When I worked in public school we were given reminders about Jewish holidays, Ramadan, February 21 (Persian New Year?), and other days. We were supposed to make alternative assignments/work make up opportunities for students who participated.

 

My district has winter break always including Christmas and spring break always including Easter. Winter break is never at the end of quarter or semester and spring break only occasionally falls at the end of a quarter or semester. It is often a week before or after the quarter break. While these school holidays have secular names, they definitely favor one religion.

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When I was in college I was in the SUNY system and there were certain schools that got a few of the Jewish holidays off. Binghamton was one of them. I was at Geneseo which was largely Christian so we didn't. It seemed to go with what the population needed. I think even growing up on LI that we got some of the days off.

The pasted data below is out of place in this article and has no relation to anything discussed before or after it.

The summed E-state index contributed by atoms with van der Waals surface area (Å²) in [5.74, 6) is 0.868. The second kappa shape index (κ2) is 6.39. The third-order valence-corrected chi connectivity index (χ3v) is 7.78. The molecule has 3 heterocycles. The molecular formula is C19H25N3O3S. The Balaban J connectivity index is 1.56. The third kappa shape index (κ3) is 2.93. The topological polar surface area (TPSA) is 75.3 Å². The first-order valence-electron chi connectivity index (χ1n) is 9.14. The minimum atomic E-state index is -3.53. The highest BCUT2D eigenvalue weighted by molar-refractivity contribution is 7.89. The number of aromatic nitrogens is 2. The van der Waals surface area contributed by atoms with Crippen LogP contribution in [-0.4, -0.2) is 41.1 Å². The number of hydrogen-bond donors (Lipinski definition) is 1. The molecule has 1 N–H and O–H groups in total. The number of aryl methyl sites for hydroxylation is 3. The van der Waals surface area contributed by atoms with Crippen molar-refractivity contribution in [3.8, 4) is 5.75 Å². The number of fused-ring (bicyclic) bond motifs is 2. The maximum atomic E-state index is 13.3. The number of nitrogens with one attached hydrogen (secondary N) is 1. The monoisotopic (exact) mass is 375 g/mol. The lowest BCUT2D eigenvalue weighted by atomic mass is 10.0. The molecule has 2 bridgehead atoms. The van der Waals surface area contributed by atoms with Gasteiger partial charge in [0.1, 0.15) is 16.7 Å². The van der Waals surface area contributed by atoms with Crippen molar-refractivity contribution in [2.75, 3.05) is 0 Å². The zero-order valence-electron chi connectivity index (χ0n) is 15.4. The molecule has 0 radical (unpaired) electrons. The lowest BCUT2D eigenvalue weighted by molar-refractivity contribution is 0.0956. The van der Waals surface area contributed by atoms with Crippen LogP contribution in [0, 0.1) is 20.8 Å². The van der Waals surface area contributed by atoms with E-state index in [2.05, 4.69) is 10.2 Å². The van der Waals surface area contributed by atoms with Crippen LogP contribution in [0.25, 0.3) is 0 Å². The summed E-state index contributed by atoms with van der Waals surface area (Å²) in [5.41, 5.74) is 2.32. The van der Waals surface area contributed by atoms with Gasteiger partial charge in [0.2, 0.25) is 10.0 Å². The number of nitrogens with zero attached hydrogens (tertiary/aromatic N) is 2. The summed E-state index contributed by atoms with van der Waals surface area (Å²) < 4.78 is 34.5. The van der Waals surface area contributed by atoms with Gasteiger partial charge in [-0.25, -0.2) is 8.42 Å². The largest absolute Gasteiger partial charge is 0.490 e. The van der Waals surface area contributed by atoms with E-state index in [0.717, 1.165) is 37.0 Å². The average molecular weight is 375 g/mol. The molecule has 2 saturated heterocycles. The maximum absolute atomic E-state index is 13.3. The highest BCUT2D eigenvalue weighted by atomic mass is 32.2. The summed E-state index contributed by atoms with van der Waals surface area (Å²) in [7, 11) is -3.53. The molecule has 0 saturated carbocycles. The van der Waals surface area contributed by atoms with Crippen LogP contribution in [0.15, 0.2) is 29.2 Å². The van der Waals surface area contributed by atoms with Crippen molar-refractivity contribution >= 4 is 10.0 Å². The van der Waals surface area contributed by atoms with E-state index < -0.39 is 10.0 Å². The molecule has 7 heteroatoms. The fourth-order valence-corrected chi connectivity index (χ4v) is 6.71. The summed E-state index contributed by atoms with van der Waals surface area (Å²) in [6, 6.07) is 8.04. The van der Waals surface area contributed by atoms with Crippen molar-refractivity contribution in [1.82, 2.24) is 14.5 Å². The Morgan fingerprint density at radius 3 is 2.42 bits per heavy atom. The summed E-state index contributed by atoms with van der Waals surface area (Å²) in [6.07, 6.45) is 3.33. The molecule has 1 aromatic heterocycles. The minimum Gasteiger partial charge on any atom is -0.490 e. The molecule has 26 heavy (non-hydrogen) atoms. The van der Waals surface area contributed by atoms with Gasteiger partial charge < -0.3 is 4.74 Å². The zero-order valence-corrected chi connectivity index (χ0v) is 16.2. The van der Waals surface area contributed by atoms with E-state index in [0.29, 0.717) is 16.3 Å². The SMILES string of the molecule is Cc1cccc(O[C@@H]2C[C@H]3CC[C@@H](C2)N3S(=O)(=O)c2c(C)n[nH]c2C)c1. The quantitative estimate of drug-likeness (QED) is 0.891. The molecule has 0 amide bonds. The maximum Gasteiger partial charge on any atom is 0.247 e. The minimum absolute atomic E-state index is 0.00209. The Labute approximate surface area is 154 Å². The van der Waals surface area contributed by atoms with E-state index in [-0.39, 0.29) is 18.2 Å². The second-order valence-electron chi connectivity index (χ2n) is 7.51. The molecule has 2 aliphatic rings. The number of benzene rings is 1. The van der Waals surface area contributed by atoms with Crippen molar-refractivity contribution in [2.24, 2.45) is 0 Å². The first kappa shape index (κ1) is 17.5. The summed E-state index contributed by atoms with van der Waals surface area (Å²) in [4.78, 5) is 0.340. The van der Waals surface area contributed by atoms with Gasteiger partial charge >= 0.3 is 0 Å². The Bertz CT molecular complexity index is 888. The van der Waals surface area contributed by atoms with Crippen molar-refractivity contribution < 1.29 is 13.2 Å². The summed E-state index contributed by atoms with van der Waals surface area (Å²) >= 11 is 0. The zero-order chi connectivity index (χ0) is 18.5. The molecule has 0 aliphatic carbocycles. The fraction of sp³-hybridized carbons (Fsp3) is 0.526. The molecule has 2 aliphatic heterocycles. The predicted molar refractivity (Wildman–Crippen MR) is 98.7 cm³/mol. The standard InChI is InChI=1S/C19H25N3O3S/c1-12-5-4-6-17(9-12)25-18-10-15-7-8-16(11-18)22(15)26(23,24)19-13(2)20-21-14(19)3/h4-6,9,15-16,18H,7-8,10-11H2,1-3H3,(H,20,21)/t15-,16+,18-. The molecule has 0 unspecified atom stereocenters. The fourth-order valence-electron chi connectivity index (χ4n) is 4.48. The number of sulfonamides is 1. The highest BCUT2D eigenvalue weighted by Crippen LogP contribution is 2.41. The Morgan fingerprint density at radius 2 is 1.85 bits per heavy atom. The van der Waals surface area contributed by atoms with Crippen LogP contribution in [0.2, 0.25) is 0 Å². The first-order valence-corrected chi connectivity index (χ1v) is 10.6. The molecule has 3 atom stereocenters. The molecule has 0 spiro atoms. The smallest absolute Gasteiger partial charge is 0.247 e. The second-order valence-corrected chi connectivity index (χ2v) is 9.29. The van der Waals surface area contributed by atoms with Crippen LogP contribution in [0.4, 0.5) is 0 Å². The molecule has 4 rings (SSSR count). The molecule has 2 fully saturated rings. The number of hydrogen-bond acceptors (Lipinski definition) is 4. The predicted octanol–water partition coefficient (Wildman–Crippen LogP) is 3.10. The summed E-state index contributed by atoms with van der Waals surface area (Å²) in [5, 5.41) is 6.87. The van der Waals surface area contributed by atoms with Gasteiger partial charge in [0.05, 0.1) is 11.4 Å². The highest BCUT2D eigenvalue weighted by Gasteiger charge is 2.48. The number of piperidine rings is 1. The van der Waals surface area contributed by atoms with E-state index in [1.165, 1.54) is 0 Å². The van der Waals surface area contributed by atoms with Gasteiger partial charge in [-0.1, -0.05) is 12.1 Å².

Oh and to add this funny note: Here in VA they call the January day off Lee/Jackson/King Day. Just can't let go of the war lol

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It's between semesters in college, but not high school. The high school students have finals about two weeks after they return from break--not ideal.

 

And "winter break" is always aligned with Christmas, even when Hanukkah is earlier in the month.

 

Having grown up in Oregon and raised my kids in Rhode Island and Vermont, I do think there is an East coast/West coast issue here. In Rhode Island, we absolutely got Good Friday off, even when spring break was in a different month.

 

The semester always ended the day before winter break started my whole academic career. I have never taken exams when I got back from break.